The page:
Skip to main content

Officials at Utah Dispute Details of ABC Report

In Utah, officials at the University of Utah are challenging the reporting by ABC News interns that asserted that the school's test and research reactor was a security risk. The following comes from the Deseret Morning News:
Last June two female student interns with ABC were given a guided tour of the U.'s Merrill Engineering Building and the reactor, where about 1,000 people reportedly have visited this year.

ABC apparently told a different story.

"They are telling people there was a gaping hole in our security, which there was not," said Melinda Krahenbuhl, director of the U. nuclear engineering program. "The security plan worked — they (the students) were escorted at all times."

Krahenbuhl said security checks were run on the two students and that they were asked to leave their backpacks outside the reactor and its control room.
According to the ABC report:
"Very poor risk management," said Ronald E. Timm, a veteran security consultant who has analyzed the vulnerability of the nation's nuclear laboratories for the Department of Energy. The facility, which was considered enough of a risk to be shut down during the 2002 Winter Olympics, could still be a target, Timm said.
But according to the Deseret News:
ABC's coverage also reported the U. shut down its reactor for security reasons during the 2002 Winter Olympics here.

"The university was closed — there was nobody here," Krahenbuhl said.

A "shutdown" implies that the U. reactor was requested to be decommissioned, "and that's not true," she added. The U. was being "proactive," she said, by going into a "sub-critical configuration," which means the reactor cannot sustain power.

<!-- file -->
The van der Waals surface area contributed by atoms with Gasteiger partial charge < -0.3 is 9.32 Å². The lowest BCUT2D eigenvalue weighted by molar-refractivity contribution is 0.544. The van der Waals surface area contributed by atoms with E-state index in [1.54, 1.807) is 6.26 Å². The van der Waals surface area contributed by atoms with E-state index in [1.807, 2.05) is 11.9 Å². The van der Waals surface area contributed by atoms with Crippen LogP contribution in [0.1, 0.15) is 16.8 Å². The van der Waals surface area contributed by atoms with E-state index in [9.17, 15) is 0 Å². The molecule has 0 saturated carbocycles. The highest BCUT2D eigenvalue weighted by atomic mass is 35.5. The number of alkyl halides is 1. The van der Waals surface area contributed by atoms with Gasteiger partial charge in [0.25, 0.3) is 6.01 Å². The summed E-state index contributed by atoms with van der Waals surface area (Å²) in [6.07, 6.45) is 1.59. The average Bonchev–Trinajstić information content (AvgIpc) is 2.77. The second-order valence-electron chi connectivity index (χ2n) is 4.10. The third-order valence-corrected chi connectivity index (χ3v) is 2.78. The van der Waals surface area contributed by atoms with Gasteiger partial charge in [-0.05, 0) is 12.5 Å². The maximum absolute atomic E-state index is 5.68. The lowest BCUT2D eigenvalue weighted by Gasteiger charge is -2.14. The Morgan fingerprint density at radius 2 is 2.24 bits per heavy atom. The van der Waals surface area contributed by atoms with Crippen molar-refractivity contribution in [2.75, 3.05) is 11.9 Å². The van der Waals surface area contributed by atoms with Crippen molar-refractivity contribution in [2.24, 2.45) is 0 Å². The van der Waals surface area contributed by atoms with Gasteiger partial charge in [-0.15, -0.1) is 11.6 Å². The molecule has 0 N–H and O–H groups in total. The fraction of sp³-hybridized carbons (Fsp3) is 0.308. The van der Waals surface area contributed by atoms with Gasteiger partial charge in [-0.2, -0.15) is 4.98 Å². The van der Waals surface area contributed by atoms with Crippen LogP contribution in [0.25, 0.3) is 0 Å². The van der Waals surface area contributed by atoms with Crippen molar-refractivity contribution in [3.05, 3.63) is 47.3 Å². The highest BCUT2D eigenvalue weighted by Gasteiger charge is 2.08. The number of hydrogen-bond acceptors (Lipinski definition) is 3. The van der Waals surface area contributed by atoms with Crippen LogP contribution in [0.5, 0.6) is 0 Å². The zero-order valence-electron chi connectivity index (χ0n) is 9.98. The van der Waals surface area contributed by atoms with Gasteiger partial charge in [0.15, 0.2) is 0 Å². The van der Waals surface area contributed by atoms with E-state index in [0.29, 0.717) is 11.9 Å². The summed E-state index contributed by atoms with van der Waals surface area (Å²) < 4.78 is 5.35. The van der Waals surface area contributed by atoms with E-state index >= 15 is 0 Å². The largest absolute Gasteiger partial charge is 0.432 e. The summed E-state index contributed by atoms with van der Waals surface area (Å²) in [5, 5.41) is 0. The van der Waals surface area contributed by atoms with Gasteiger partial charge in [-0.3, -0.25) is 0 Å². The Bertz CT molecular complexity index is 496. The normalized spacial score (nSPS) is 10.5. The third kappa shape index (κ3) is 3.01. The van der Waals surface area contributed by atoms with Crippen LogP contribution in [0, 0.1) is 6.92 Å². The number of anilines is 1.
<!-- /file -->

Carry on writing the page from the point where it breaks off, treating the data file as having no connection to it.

Sounds like the sort of innocent mistake somebody could make if they didn't have a background in nuclear engineering. Of course, most of us don't get the chance to broadcast that misinformation on national television. Here's more from the ABC report:

Security Observations: No guards. No metal detectors. Tours available. No background check. Names and addresses given, but no IDs requested. Bags had to be left in office. Surveillance camera in hallway.

What We Found: A tour scheduled one week in advance gave access to the reactor pool and control room. Fellows were able to bring cameras on tour. On a return visit at about 12:30 a.m., a basement entrance to the building was unlocked. A security camera was located in a hallway leading to the reactor room, but the Fellows were able to videotape in the hallway at night unchallenged. The door to the reactor facility was locked.